Skip to main content
U.S. Forest Service
Caring for the land and serving people

United States Department of Agriculture

Invasive Forest Plants

Preventing or reducing undesirable impacts of non-native invasive plants is a difficult challenge facing all land managers. Non-native invasive plants impact landscapes across the U.S. through changes in the structure, composition, and successional pathways of native plant communities.

Forest Health Protection provides funding, technical assistance, and technology development to support invasive plant species programs on non-Federal lands and, in tropical forests, on Federal lands, excluding National Forest System lands. Forest Health Protection specialists work closely with weed management cooperators, States, Tribes, U.S. Territories, and Freely Associated States to manage invasive plant program activities. Technical assistance includes providing entomology and pathology expertise in the implementation of biological control program efforts.

Forest Health Protection also provides assistance in pesticide use, including herbicide risk assessments, which are requirements for the environmental analysis of NFS invasive plant control programs. Visit Pesticide Management & Coordination for more information.

Invasive Forest Plant Range Maps

The invasive plant distribution maps were derived from data collected through an integration of various sources (e.g., EDDMapS, the USDA Forest Service, and State-collected data) and were reviewed by regional authorities. They are intended to display the range over which these invasive plants have been detected or established.

Invasive Forest Plant Range Maps
Invasive Plant Common Name Invasive Plant Scientific Name
Buffelgrass Cenchrus ciliaris
Canada thistle Cirsium arvense
Cogongrass Imperata cylindrica
Japanese honeysuckle Lonicera japonica
Mile-a-minute vine Persicaria perfoliata
Purple loosestrife Lythrum salicaria
Saltcedar Tamarix ramosissima
Spotted knapweed Centaurea stoebe ssp. micranthos
Tree-of-heaven Ailanthus altissima
Yellow toadflax Linaria vulgaris
Invasive plants

Removing mud and seeds from your shoes can help prevent the spread of invasive plants and animals. (Photo by Kim Lanahan-Lahti, Minnesota Department of Natural Resources, Division of Forestry). A New Way to Stop Invasive Pests – Clean Recreation. Read more

Invasive Forest Plant Range Map

Invasive Forest Plant Range Map


Garlic mustard

Photo by David Cappaert,

Garlic Mustard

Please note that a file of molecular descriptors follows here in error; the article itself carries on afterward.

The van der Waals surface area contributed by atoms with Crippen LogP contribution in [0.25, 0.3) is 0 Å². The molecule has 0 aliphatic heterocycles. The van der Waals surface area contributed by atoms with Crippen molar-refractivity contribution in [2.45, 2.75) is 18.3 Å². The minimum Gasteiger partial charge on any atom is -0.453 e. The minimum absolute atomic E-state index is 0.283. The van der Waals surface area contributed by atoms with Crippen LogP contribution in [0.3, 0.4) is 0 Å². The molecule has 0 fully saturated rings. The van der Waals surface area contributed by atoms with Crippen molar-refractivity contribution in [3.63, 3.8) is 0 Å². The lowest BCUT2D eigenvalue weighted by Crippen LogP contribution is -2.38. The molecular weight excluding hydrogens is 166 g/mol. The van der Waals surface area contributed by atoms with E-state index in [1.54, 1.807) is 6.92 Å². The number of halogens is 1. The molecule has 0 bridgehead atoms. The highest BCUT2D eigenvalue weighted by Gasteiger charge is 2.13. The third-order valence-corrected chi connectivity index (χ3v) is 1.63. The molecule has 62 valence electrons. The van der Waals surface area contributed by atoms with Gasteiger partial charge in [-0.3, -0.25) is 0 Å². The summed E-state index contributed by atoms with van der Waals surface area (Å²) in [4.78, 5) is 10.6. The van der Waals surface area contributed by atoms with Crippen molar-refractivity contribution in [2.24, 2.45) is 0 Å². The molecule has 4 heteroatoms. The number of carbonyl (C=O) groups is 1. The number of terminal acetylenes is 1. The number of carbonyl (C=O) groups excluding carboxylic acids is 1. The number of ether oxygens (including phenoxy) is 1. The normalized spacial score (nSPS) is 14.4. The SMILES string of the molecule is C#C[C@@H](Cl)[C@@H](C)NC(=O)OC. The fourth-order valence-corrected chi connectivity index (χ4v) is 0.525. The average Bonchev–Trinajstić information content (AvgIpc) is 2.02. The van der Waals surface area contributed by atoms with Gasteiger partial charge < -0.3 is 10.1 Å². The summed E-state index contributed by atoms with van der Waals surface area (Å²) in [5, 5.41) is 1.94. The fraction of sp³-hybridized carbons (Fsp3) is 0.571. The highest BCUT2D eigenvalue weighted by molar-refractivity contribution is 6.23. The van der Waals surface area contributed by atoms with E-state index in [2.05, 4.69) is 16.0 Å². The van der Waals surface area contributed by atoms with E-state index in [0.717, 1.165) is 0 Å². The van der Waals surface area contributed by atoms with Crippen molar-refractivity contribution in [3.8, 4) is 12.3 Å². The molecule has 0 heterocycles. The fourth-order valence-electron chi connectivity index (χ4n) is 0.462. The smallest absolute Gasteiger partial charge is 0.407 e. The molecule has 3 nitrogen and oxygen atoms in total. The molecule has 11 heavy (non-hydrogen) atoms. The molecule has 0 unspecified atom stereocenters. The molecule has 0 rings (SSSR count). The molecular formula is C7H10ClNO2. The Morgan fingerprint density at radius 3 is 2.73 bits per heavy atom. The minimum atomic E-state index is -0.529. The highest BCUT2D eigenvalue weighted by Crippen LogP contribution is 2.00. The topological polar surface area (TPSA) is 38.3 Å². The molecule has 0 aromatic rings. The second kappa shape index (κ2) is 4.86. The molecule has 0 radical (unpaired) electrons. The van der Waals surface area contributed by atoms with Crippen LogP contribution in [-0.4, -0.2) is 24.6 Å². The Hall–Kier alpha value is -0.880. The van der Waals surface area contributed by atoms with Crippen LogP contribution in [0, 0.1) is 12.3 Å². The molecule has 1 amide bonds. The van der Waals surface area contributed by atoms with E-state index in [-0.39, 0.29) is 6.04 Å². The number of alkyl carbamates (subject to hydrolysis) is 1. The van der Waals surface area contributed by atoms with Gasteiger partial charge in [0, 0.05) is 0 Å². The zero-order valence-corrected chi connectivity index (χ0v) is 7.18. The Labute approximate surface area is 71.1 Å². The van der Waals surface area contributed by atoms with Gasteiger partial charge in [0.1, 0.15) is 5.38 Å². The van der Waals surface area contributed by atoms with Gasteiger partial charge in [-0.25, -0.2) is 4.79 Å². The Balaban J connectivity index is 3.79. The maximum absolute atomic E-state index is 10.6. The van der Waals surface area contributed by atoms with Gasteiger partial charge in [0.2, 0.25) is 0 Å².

Garlic mustard, an aggressive plant invader of wooded areas throughout the Northeastern and Midwestern United States, can form dense stands and displace native species by competing for available light, nutrients and water resources.
Learn more

Giant hogweed

Photo by Thomas B. Denholm, New Jersey Department of Agriculture,

Giant Hogweed

Giant hogweed is a tall, herbaceous, biennial plant that invades disturbed areas across both the Northeastern and Pacific Northwestern US. It is designated as a Federal Noxious Weed.

Learn more

Medusa head

Photo by Steve Dewey, Utah State University,

Medusa Head

Medusahead is an annual grass native to the Mediterranean region of Europe. It establishes and dominates on sites where the native vegetation has been eliminated or severely reduced by overgrazing, cultivation, or frequent fires.

Learn more


Photo by James H. Miller, USDA Forest Service,


The Albizia tree is a challenging invasive species for the Island of Hawaii. It spreads rapidly, forms a broad canopy, and is fast growing, reaching 30 feet in three years. Mature trees can exceed 100 feet and cover a wide area.

Learn more


Photo by Tom Heutte, USDA Forest Service,


Knotweeds are all large, robust perennials in the Buckwheat family introduced from Asia to North America. Knotweed clones can completely clog small waterways and displace streamside vegetation, increasing bank erosion and lowering the quality of riparian habitat for fish and wildlife.
Learn more


Photo by John M. Randall, The Nature Conservancy,


Cheatgrass has developed into a severe weed in several agricultural systems throughout North America, particularly western pastureland, rangeland, and winter wheat fields. It is now estimated to infest more than 101 million acres in western states.
Learn more